This article analyzes how an employee should decide whether to borrow from his or her qualified retirement plan. This analysis first requires a little background on plan loans.1 Generally, a loan to an employee from a qualified plan is taxable as a plan distribution and is also subject to the 10% additional tax on premature distributions (if none of the statutory exceptions apply).2 Nevertheless, an employee may treat certain five-year loans, or certain loans used to purchase a principal residence, as true loans that are not taxable as plan distributions.3
To qualify as a true loan, a loan must be enforceable, in writing, and nondiscriminatory. It must provide for a reasonable rate of interest and substantially equal repayments quarterly or more frequently. It cannot be payable on demand.4 Nevertheless, even a loan that meets those requirements is taxable as a distribution to the extent the loan amount exceeds the smallest of the following.5
- $50,000 less previous plan loans unpaid immediately before the new loan was issued;6
- $50,000 less the highest outstanding loan balance during the one-year period immediately preceding the new loan's issuance;7 or
- An amount equal to (a) one-half of the value of the nonforfeitable interest in the plan, less (b) the amount of previous plan loans unpaid immediately before the new loan was issued. (However, if the nonforfeitable interest in the plan is less than $20,000, the limitation is instead $10,000 less previous plan loans unpaid immediately before the new loan was issued.)8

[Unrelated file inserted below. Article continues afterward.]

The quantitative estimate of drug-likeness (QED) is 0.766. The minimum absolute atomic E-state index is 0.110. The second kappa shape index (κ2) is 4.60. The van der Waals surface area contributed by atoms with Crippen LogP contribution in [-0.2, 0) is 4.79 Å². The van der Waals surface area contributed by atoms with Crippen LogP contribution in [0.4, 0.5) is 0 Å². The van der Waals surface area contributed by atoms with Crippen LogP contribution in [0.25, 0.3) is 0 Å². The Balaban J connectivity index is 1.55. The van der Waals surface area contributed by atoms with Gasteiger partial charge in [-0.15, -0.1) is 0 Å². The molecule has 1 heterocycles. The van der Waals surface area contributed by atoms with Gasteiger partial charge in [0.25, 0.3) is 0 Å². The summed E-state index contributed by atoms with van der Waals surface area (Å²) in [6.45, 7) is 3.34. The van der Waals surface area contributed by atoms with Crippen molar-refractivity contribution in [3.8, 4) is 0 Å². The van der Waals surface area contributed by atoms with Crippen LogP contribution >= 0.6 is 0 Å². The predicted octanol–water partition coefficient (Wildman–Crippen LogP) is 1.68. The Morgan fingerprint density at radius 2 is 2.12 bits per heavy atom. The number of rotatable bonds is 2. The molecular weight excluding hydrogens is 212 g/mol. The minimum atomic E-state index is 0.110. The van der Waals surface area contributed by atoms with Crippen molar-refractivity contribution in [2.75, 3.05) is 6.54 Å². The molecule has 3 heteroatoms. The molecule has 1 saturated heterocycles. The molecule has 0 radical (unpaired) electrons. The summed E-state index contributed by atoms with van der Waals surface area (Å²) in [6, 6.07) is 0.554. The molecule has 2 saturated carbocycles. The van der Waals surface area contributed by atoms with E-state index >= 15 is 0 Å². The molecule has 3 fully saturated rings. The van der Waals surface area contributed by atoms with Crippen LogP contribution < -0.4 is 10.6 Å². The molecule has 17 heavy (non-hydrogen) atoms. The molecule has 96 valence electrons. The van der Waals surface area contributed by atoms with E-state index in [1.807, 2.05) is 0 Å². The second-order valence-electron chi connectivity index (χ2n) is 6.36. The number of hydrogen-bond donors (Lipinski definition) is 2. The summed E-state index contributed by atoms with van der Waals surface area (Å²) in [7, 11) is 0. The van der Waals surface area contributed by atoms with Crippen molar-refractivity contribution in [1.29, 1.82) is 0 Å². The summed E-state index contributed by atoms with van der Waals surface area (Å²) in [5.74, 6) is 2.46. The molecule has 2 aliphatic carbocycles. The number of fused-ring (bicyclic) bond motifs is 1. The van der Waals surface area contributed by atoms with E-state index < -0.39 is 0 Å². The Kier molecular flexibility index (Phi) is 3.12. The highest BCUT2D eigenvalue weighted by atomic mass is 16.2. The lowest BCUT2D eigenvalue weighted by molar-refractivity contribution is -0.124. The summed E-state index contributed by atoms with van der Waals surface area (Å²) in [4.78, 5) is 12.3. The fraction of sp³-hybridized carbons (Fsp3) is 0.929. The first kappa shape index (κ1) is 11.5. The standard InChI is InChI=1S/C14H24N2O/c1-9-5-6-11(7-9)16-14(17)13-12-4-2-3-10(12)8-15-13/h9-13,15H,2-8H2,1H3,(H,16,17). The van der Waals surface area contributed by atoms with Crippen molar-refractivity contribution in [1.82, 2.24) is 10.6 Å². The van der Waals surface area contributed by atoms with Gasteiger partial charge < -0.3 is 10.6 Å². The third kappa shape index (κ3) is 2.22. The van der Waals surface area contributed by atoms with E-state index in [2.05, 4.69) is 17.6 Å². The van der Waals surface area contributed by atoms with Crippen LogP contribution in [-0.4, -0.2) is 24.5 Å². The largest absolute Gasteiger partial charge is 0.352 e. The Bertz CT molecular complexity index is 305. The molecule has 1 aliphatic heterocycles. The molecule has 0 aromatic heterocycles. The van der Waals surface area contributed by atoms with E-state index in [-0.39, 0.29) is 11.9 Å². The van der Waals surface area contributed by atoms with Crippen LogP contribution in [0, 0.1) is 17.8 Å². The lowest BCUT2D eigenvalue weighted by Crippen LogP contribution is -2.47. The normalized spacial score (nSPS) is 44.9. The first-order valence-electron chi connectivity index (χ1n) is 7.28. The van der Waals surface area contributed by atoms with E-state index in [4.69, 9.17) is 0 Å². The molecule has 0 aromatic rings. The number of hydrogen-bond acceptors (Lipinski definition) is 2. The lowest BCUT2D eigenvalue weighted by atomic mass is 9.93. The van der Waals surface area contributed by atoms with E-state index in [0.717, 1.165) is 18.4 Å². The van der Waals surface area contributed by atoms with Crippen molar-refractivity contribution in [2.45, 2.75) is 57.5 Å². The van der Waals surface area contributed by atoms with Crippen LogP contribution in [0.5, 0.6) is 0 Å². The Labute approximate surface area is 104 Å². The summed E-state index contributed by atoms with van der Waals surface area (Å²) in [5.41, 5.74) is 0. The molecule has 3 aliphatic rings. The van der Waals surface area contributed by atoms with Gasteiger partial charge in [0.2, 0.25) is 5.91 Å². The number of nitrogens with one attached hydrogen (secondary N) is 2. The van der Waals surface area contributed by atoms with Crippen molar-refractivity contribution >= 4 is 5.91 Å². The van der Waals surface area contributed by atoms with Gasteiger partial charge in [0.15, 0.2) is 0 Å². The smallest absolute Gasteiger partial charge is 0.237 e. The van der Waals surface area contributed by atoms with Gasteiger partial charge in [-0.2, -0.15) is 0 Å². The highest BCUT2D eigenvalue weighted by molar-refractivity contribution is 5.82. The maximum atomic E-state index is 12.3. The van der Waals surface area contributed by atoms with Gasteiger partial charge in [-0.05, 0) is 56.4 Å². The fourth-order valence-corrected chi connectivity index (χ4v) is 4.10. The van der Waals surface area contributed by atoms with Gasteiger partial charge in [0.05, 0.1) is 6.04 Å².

In applying items (1) through (3) above, an employee must treat as a single plan all of the employer's qualified retirement plans (and formerly qualifying plans), including all plans of certain closely related employers. If the employer is a governmental entity, the employee must treat all the employer's plans as a single plan (whether or not they are qualified retirement plans).9
Plan loans as alternatives to loans from outside lenders
An employee about to borrow money for a financial need might consider a loan from his or her qualified defined contribution plan (hereafter "qualified plan") as a possible alternative to a loan from a commercial or other outside lender. The interest rate on the plan loan is usually lower than on a commercial loan, and the interest paid on the plan loan goes back into the employee's account. However, the employee must also consider the effect of liquidating some of the plan assets to fund the plan loan.
Example 1: An employee must borrow $50,000 for the purchase of an automobile for his personal use. He can borrow that amount at 7% interest from a third-party lender, with monthly repayments of $990 over a five-year term. Alternatively, he may borrow that amount at 5% interest from the $100,000 balance in his qualified plan. He must repay the plan loan by making monthly payments of $944 over the five-year term. Assume the loan from the plan will satisfy the requirements described above for a qualified plan loan.
Also assume the balance of the employee's account in his qualified plan grows at an average annual rate of 3%. Under these facts, the employee would normally choose to borrow from the plan. The employee will pay less interest on the plan loan because of its lower interest rate. In addition, the balance of the employee's account in his plan should grow faster because the loan interest rate is higher than the plan growth rate of 3%, as shown in the table "Loan Comparison Assuming 3% Plan Growth Rate" below.